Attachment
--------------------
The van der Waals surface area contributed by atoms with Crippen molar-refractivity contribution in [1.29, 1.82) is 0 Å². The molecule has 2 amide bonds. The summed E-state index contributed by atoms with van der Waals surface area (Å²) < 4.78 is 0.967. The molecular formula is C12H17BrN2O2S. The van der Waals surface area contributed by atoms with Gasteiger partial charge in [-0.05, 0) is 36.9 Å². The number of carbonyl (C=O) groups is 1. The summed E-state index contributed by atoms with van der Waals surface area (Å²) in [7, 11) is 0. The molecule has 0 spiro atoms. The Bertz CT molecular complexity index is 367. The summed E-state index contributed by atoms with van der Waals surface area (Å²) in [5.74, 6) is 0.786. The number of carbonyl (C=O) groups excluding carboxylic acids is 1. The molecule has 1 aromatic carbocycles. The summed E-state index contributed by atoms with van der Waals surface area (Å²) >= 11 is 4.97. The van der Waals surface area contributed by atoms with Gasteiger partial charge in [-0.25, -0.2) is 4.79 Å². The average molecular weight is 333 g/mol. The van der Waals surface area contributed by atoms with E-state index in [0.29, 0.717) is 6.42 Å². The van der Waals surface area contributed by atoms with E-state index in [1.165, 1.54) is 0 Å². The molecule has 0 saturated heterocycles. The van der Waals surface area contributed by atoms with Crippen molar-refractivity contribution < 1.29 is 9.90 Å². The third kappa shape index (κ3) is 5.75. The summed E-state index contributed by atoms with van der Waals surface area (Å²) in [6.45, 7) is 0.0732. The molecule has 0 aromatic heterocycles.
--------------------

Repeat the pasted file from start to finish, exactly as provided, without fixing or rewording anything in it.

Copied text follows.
The van der Waals surface area contributed by atoms with Crippen molar-refractivity contribution in [1.29, 1.82) is 0 Å². The molecule has 2 amide bonds. The summed E-state index contributed by atoms with van der Waals surface area (Å²) < 4.78 is 0.967. The molecular formula is C12H17BrN2O2S. The van der Waals surface area contributed by atoms with Gasteiger partial charge in [-0.05, 0) is 36.9 Å². The number of carbonyl (C=O) groups is 1. The summed E-state index contributed by atoms with van der Waals surface area (Å²) in [7, 11) is 0. The molecule has 0 spiro atoms. The Bertz CT molecular complexity index is 367. The summed E-state index contributed by atoms with van der Waals surface area (Å²) in [5.74, 6) is 0.786. The number of carbonyl (C=O) groups excluding carboxylic acids is 1. The molecule has 1 aromatic carbocycles. The summed E-state index contributed by atoms with van der Waals surface area (Å²) >= 11 is 4.97. The van der Waals surface area contributed by atoms with Gasteiger partial charge in [-0.25, -0.2) is 4.79 Å². The average molecular weight is 333 g/mol. The van der Waals surface area contributed by atoms with E-state index in [0.29, 0.717) is 6.42 Å². The van der Waals surface area contributed by atoms with E-state index in [1.165, 1.54) is 0 Å². The molecule has 0 saturated heterocycles. The van der Waals surface area contributed by atoms with Crippen molar-refractivity contribution < 1.29 is 9.90 Å². The third kappa shape index (κ3) is 5.75. The summed E-state index contributed by atoms with van der Waals surface area (Å²) in [6.45, 7) is 0.0732. The molecule has 0 aromatic heterocycles.